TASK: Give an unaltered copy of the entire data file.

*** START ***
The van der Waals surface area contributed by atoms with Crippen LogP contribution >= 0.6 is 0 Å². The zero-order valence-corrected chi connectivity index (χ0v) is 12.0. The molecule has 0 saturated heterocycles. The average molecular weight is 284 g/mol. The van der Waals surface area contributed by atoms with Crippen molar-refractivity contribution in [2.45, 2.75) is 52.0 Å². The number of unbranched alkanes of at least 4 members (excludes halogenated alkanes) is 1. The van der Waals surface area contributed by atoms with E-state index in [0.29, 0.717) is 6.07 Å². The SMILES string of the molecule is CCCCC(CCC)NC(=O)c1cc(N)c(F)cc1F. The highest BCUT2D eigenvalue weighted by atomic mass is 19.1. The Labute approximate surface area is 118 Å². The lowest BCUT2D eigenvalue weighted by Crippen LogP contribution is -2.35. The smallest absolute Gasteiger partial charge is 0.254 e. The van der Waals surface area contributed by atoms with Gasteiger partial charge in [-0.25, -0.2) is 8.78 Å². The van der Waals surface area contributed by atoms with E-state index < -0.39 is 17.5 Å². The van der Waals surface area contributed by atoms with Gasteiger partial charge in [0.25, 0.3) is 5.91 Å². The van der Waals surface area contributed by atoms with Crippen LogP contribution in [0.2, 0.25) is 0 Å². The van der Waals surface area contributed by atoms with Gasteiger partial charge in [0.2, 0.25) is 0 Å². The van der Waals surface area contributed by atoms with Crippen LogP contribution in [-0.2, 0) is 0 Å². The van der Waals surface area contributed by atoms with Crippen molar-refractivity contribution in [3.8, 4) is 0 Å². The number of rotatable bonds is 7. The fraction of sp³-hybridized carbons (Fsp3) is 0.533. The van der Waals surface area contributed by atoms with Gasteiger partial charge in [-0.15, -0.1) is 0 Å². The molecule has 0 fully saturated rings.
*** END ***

The van der Waals surface area contributed by atoms with Crippen LogP contribution >= 0.6 is 0 Å². The zero-order valence-corrected chi connectivity index (χ0v) is 12.0. The molecule has 0 saturated heterocycles. The average molecular weight is 284 g/mol. The van der Waals surface area contributed by atoms with Crippen molar-refractivity contribution in [2.45, 2.75) is 52.0 Å². The number of unbranched alkanes of at least 4 members (excludes halogenated alkanes) is 1. The van der Waals surface area contributed by atoms with E-state index in [0.29, 0.717) is 6.07 Å². The SMILES string of the molecule is CCCCC(CCC)NC(=O)c1cc(N)c(F)cc1F. The highest BCUT2D eigenvalue weighted by atomic mass is 19.1. The Labute approximate surface area is 118 Å². The lowest BCUT2D eigenvalue weighted by Crippen LogP contribution is -2.35. The smallest absolute Gasteiger partial charge is 0.254 e. The van der Waals surface area contributed by atoms with Gasteiger partial charge in [-0.25, -0.2) is 8.78 Å². The van der Waals surface area contributed by atoms with E-state index < -0.39 is 17.5 Å². The van der Waals surface area contributed by atoms with Gasteiger partial charge in [0.25, 0.3) is 5.91 Å². The van der Waals surface area contributed by atoms with Crippen LogP contribution in [0.2, 0.25) is 0 Å². The van der Waals surface area contributed by atoms with Gasteiger partial charge in [0.2, 0.25) is 0 Å². The van der Waals surface area contributed by atoms with Crippen LogP contribution in [-0.2, 0) is 0 Å². The van der Waals surface area contributed by atoms with Crippen molar-refractivity contribution in [3.8, 4) is 0 Å². The number of rotatable bonds is 7. The fraction of sp³-hybridized carbons (Fsp3) is 0.533. The van der Waals surface area contributed by atoms with Gasteiger partial charge in [-0.15, -0.1) is 0 Å². The molecule has 0 fully saturated rings.